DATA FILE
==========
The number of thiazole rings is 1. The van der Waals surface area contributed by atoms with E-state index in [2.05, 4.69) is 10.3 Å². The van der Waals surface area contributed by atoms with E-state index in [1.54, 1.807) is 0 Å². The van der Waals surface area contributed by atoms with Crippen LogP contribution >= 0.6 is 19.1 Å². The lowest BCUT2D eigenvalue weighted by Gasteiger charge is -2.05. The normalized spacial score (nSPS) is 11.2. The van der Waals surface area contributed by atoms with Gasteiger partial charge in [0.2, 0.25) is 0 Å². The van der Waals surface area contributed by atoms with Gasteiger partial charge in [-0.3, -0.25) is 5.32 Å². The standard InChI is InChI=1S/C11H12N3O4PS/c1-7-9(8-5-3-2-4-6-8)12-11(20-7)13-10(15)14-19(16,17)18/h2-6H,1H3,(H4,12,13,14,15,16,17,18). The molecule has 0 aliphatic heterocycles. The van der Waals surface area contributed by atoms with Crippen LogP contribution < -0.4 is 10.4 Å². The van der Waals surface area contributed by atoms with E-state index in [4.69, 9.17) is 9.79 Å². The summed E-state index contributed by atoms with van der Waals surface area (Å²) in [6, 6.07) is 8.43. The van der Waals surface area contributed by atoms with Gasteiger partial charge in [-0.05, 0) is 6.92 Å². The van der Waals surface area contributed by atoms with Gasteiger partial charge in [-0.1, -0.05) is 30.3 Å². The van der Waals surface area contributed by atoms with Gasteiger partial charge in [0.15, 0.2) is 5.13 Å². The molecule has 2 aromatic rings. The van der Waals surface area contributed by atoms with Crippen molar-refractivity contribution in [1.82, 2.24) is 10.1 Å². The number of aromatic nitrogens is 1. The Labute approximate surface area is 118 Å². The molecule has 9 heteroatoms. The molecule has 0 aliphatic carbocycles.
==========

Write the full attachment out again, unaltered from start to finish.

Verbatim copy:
The number of thiazole rings is 1. The van der Waals surface area contributed by atoms with E-state index in [2.05, 4.69) is 10.3 Å². The van der Waals surface area contributed by atoms with E-state index in [1.54, 1.807) is 0 Å². The van der Waals surface area contributed by atoms with Crippen LogP contribution >= 0.6 is 19.1 Å². The lowest BCUT2D eigenvalue weighted by Gasteiger charge is -2.05. The normalized spacial score (nSPS) is 11.2. The van der Waals surface area contributed by atoms with Gasteiger partial charge in [0.2, 0.25) is 0 Å². The van der Waals surface area contributed by atoms with Gasteiger partial charge in [-0.3, -0.25) is 5.32 Å². The standard InChI is InChI=1S/C11H12N3O4PS/c1-7-9(8-5-3-2-4-6-8)12-11(20-7)13-10(15)14-19(16,17)18/h2-6H,1H3,(H4,12,13,14,15,16,17,18). The molecule has 0 aliphatic heterocycles. The van der Waals surface area contributed by atoms with Crippen LogP contribution < -0.4 is 10.4 Å². The van der Waals surface area contributed by atoms with E-state index in [4.69, 9.17) is 9.79 Å². The summed E-state index contributed by atoms with van der Waals surface area (Å²) in [6, 6.07) is 8.43. The van der Waals surface area contributed by atoms with Gasteiger partial charge in [-0.05, 0) is 6.92 Å². The van der Waals surface area contributed by atoms with Gasteiger partial charge in [-0.1, -0.05) is 30.3 Å². The van der Waals surface area contributed by atoms with Gasteiger partial charge in [0.15, 0.2) is 5.13 Å². The molecule has 2 aromatic rings. The van der Waals surface area contributed by atoms with Crippen molar-refractivity contribution in [1.82, 2.24) is 10.1 Å². The number of aromatic nitrogens is 1. The Labute approximate surface area is 118 Å². The molecule has 9 heteroatoms. The molecule has 0 aliphatic carbocycles.